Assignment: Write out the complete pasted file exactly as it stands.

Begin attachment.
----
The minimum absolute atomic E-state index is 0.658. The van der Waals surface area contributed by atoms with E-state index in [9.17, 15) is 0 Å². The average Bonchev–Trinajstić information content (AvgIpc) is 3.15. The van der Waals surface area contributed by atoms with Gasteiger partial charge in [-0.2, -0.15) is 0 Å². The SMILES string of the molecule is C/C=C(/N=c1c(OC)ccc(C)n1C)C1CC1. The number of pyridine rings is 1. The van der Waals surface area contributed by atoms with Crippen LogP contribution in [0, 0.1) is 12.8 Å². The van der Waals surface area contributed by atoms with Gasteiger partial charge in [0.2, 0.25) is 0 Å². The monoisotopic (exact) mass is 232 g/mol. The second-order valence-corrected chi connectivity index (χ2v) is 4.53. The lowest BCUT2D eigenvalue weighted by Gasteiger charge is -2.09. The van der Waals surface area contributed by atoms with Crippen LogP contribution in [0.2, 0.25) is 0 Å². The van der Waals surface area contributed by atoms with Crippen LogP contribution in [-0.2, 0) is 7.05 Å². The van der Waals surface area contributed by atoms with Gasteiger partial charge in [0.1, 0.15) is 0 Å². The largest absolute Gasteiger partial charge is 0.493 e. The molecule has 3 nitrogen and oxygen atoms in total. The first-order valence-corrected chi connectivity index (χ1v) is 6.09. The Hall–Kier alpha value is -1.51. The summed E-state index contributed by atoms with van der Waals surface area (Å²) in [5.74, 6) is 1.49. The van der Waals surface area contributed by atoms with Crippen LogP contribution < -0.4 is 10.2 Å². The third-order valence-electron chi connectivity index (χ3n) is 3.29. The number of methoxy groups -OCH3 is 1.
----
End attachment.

The minimum absolute atomic E-state index is 0.658. The van der Waals surface area contributed by atoms with E-state index in [9.17, 15) is 0 Å². The average Bonchev–Trinajstić information content (AvgIpc) is 3.15. The van der Waals surface area contributed by atoms with Gasteiger partial charge in [-0.2, -0.15) is 0 Å². The SMILES string of the molecule is C/C=C(/N=c1c(OC)ccc(C)n1C)C1CC1. The number of pyridine rings is 1. The van der Waals surface area contributed by atoms with Crippen LogP contribution in [0, 0.1) is 12.8 Å². The van der Waals surface area contributed by atoms with Gasteiger partial charge in [0.2, 0.25) is 0 Å². The monoisotopic (exact) mass is 232 g/mol. The second-order valence-corrected chi connectivity index (χ2v) is 4.53. The lowest BCUT2D eigenvalue weighted by Gasteiger charge is -2.09. The van der Waals surface area contributed by atoms with Crippen LogP contribution in [0.2, 0.25) is 0 Å². The van der Waals surface area contributed by atoms with Crippen LogP contribution in [-0.2, 0) is 7.05 Å². The van der Waals surface area contributed by atoms with Gasteiger partial charge in [0.1, 0.15) is 0 Å². The largest absolute Gasteiger partial charge is 0.493 e. The molecule has 3 nitrogen and oxygen atoms in total. The first-order valence-corrected chi connectivity index (χ1v) is 6.09. The Hall–Kier alpha value is -1.51. The summed E-state index contributed by atoms with van der Waals surface area (Å²) in [5.74, 6) is 1.49. The van der Waals surface area contributed by atoms with Crippen LogP contribution < -0.4 is 10.2 Å². The third-order valence-electron chi connectivity index (χ3n) is 3.29. The number of methoxy groups -OCH3 is 1.